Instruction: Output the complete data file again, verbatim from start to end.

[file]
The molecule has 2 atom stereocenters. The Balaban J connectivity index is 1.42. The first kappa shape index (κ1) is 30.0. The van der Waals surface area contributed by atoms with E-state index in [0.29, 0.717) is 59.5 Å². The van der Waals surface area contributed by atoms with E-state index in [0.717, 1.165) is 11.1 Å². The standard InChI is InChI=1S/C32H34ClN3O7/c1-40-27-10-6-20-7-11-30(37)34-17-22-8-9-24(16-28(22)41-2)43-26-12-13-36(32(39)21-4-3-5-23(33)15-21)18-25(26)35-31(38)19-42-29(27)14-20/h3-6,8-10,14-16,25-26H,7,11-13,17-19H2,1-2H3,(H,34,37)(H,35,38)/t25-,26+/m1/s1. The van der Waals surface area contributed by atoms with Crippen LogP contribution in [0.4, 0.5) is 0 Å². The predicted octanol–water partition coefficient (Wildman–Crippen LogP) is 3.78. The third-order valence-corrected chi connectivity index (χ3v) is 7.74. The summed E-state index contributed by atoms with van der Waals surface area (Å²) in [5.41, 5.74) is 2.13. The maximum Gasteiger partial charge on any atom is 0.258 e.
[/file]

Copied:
The molecule has 2 atom stereocenters. The Balaban J connectivity index is 1.42. The first kappa shape index (κ1) is 30.0. The van der Waals surface area contributed by atoms with E-state index in [0.29, 0.717) is 59.5 Å². The van der Waals surface area contributed by atoms with E-state index in [0.717, 1.165) is 11.1 Å². The standard InChI is InChI=1S/C32H34ClN3O7/c1-40-27-10-6-20-7-11-30(37)34-17-22-8-9-24(16-28(22)41-2)43-26-12-13-36(32(39)21-4-3-5-23(33)15-21)18-25(26)35-31(38)19-42-29(27)14-20/h3-6,8-10,14-16,25-26H,7,11-13,17-19H2,1-2H3,(H,34,37)(H,35,38)/t25-,26+/m1/s1. The van der Waals surface area contributed by atoms with Crippen LogP contribution in [0.4, 0.5) is 0 Å². The predicted octanol–water partition coefficient (Wildman–Crippen LogP) is 3.78. The third-order valence-corrected chi connectivity index (χ3v) is 7.74. The summed E-state index contributed by atoms with van der Waals surface area (Å²) in [5.41, 5.74) is 2.13. The maximum Gasteiger partial charge on any atom is 0.258 e.